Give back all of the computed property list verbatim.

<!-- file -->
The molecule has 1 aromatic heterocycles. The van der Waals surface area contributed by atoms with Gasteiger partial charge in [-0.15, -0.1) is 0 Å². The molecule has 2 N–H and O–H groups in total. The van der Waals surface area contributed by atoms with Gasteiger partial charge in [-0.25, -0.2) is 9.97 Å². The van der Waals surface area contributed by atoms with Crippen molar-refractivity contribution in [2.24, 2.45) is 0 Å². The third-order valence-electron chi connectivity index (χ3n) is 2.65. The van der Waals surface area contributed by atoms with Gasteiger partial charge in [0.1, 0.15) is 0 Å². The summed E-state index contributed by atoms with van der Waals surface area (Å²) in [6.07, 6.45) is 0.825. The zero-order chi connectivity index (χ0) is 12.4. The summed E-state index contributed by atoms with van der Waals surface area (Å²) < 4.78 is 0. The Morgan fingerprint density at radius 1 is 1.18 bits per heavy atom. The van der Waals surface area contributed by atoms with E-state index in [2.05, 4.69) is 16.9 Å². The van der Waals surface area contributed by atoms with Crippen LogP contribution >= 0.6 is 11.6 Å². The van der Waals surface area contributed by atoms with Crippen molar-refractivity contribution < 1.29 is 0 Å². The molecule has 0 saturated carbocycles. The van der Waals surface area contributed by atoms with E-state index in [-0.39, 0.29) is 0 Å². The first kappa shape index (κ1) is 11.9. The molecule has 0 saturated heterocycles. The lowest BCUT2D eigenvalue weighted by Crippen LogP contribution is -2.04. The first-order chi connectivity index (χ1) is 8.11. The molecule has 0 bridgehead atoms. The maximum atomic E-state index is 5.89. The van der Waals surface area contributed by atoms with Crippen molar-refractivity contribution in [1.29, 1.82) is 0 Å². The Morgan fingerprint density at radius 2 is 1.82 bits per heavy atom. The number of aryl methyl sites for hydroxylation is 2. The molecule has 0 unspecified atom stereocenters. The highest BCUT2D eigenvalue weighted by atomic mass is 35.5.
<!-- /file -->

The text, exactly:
The molecule has 1 aromatic heterocycles. The van der Waals surface area contributed by atoms with Gasteiger partial charge in [-0.15, -0.1) is 0 Å². The molecule has 2 N–H and O–H groups in total. The van der Waals surface area contributed by atoms with Gasteiger partial charge in [-0.25, -0.2) is 9.97 Å². The van der Waals surface area contributed by atoms with Crippen molar-refractivity contribution in [2.24, 2.45) is 0 Å². The third-order valence-electron chi connectivity index (χ3n) is 2.65. The van der Waals surface area contributed by atoms with Gasteiger partial charge in [0.1, 0.15) is 0 Å². The summed E-state index contributed by atoms with van der Waals surface area (Å²) in [6.07, 6.45) is 0.825. The zero-order chi connectivity index (χ0) is 12.4. The summed E-state index contributed by atoms with van der Waals surface area (Å²) < 4.78 is 0. The Morgan fingerprint density at radius 1 is 1.18 bits per heavy atom. The van der Waals surface area contributed by atoms with E-state index in [2.05, 4.69) is 16.9 Å². The van der Waals surface area contributed by atoms with Crippen LogP contribution >= 0.6 is 11.6 Å². The van der Waals surface area contributed by atoms with Crippen molar-refractivity contribution < 1.29 is 0 Å². The molecule has 0 saturated carbocycles. The van der Waals surface area contributed by atoms with E-state index in [-0.39, 0.29) is 0 Å². The first kappa shape index (κ1) is 11.9. The molecule has 0 saturated heterocycles. The lowest BCUT2D eigenvalue weighted by Crippen LogP contribution is -2.04. The first-order chi connectivity index (χ1) is 8.11. The molecule has 0 bridgehead atoms. The maximum atomic E-state index is 5.89. The van der Waals surface area contributed by atoms with Crippen molar-refractivity contribution in [1.29, 1.82) is 0 Å². The Morgan fingerprint density at radius 2 is 1.82 bits per heavy atom. The number of aryl methyl sites for hydroxylation is 2. The molecule has 0 unspecified atom stereocenters. The highest BCUT2D eigenvalue weighted by atomic mass is 35.5.